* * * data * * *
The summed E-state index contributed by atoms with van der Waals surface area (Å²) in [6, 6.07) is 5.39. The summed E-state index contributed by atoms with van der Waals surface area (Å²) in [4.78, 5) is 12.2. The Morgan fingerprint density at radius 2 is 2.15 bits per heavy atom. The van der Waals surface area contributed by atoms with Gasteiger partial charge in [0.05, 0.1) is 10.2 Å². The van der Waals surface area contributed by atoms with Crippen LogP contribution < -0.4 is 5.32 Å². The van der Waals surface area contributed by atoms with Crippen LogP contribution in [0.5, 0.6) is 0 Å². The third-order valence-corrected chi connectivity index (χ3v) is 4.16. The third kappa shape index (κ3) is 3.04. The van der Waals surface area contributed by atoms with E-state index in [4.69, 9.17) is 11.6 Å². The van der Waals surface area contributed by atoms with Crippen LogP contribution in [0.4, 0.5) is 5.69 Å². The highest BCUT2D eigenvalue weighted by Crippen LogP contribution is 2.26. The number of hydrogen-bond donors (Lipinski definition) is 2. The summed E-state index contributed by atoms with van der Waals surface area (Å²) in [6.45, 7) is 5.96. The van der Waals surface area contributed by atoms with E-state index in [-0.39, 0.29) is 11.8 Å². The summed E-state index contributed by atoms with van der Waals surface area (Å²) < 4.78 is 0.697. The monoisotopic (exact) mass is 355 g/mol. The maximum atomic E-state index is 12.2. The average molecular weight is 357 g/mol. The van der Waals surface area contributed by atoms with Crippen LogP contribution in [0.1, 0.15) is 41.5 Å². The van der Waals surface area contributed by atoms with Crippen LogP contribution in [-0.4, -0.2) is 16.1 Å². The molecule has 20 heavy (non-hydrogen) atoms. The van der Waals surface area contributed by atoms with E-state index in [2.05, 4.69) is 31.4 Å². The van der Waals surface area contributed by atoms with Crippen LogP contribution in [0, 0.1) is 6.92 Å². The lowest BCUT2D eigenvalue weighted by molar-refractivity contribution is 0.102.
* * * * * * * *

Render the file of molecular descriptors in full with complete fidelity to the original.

The summed E-state index contributed by atoms with van der Waals surface area (Å²) in [6, 6.07) is 5.39. The summed E-state index contributed by atoms with van der Waals surface area (Å²) in [4.78, 5) is 12.2. The Morgan fingerprint density at radius 2 is 2.15 bits per heavy atom. The van der Waals surface area contributed by atoms with Gasteiger partial charge in [0.05, 0.1) is 10.2 Å². The van der Waals surface area contributed by atoms with Crippen LogP contribution < -0.4 is 5.32 Å². The van der Waals surface area contributed by atoms with Crippen LogP contribution in [0.5, 0.6) is 0 Å². The third-order valence-corrected chi connectivity index (χ3v) is 4.16. The third kappa shape index (κ3) is 3.04. The van der Waals surface area contributed by atoms with E-state index in [4.69, 9.17) is 11.6 Å². The van der Waals surface area contributed by atoms with Crippen LogP contribution in [0.4, 0.5) is 5.69 Å². The highest BCUT2D eigenvalue weighted by Crippen LogP contribution is 2.26. The number of hydrogen-bond donors (Lipinski definition) is 2. The summed E-state index contributed by atoms with van der Waals surface area (Å²) in [6.45, 7) is 5.96. The van der Waals surface area contributed by atoms with E-state index in [-0.39, 0.29) is 11.8 Å². The summed E-state index contributed by atoms with van der Waals surface area (Å²) < 4.78 is 0.697. The monoisotopic (exact) mass is 355 g/mol. The maximum atomic E-state index is 12.2. The average molecular weight is 357 g/mol. The van der Waals surface area contributed by atoms with Crippen LogP contribution in [0.1, 0.15) is 41.5 Å². The van der Waals surface area contributed by atoms with Crippen LogP contribution in [-0.4, -0.2) is 16.1 Å². The molecule has 20 heavy (non-hydrogen) atoms. The van der Waals surface area contributed by atoms with E-state index in [2.05, 4.69) is 31.4 Å². The van der Waals surface area contributed by atoms with Crippen LogP contribution in [0, 0.1) is 6.92 Å². The lowest BCUT2D eigenvalue weighted by molar-refractivity contribution is 0.102.